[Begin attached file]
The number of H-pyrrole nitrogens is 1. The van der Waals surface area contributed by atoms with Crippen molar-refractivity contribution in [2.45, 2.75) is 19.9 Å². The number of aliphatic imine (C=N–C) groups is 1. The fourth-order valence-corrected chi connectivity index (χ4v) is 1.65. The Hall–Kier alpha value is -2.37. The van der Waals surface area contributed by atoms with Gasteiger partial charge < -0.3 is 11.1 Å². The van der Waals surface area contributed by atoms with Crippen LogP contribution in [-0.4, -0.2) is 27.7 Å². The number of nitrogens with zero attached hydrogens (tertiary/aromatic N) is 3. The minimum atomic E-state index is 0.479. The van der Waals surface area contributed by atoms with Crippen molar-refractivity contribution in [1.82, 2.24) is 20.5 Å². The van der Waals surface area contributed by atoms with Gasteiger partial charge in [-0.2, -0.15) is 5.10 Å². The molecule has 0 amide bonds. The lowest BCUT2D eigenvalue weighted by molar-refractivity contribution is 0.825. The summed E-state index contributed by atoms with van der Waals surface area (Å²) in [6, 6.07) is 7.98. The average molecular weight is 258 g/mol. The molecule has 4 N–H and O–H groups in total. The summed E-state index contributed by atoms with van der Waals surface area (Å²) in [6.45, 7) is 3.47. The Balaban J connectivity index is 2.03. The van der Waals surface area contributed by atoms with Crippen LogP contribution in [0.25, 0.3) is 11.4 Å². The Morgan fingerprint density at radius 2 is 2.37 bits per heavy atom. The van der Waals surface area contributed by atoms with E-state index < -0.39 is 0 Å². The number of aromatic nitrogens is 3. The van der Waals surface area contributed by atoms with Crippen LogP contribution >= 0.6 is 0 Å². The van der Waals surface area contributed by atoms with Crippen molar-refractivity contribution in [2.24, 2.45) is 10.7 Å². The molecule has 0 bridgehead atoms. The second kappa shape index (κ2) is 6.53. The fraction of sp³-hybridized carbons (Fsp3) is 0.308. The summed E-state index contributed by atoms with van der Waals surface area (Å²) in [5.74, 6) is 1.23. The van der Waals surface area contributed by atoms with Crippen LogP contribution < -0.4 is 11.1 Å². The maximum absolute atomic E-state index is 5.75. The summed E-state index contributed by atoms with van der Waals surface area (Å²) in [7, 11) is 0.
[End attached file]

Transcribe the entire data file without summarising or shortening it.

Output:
The number of H-pyrrole nitrogens is 1. The van der Waals surface area contributed by atoms with Crippen molar-refractivity contribution in [2.45, 2.75) is 19.9 Å². The number of aliphatic imine (C=N–C) groups is 1. The fourth-order valence-corrected chi connectivity index (χ4v) is 1.65. The Hall–Kier alpha value is -2.37. The van der Waals surface area contributed by atoms with Gasteiger partial charge < -0.3 is 11.1 Å². The van der Waals surface area contributed by atoms with Crippen LogP contribution in [-0.4, -0.2) is 27.7 Å². The number of nitrogens with zero attached hydrogens (tertiary/aromatic N) is 3. The minimum atomic E-state index is 0.479. The van der Waals surface area contributed by atoms with Crippen molar-refractivity contribution in [1.82, 2.24) is 20.5 Å². The van der Waals surface area contributed by atoms with Gasteiger partial charge in [-0.2, -0.15) is 5.10 Å². The molecule has 0 amide bonds. The lowest BCUT2D eigenvalue weighted by molar-refractivity contribution is 0.825. The summed E-state index contributed by atoms with van der Waals surface area (Å²) in [6, 6.07) is 7.98. The average molecular weight is 258 g/mol. The molecule has 4 N–H and O–H groups in total. The summed E-state index contributed by atoms with van der Waals surface area (Å²) in [6.45, 7) is 3.47. The Balaban J connectivity index is 2.03. The van der Waals surface area contributed by atoms with Crippen LogP contribution in [0.25, 0.3) is 11.4 Å². The Morgan fingerprint density at radius 2 is 2.37 bits per heavy atom. The van der Waals surface area contributed by atoms with E-state index < -0.39 is 0 Å². The number of aromatic nitrogens is 3. The van der Waals surface area contributed by atoms with Crippen LogP contribution >= 0.6 is 0 Å². The van der Waals surface area contributed by atoms with Crippen molar-refractivity contribution in [2.24, 2.45) is 10.7 Å². The molecule has 0 bridgehead atoms. The second kappa shape index (κ2) is 6.53. The fraction of sp³-hybridized carbons (Fsp3) is 0.308. The summed E-state index contributed by atoms with van der Waals surface area (Å²) in [5.74, 6) is 1.23. The van der Waals surface area contributed by atoms with Crippen LogP contribution < -0.4 is 11.1 Å². The maximum absolute atomic E-state index is 5.75. The summed E-state index contributed by atoms with van der Waals surface area (Å²) in [7, 11) is 0.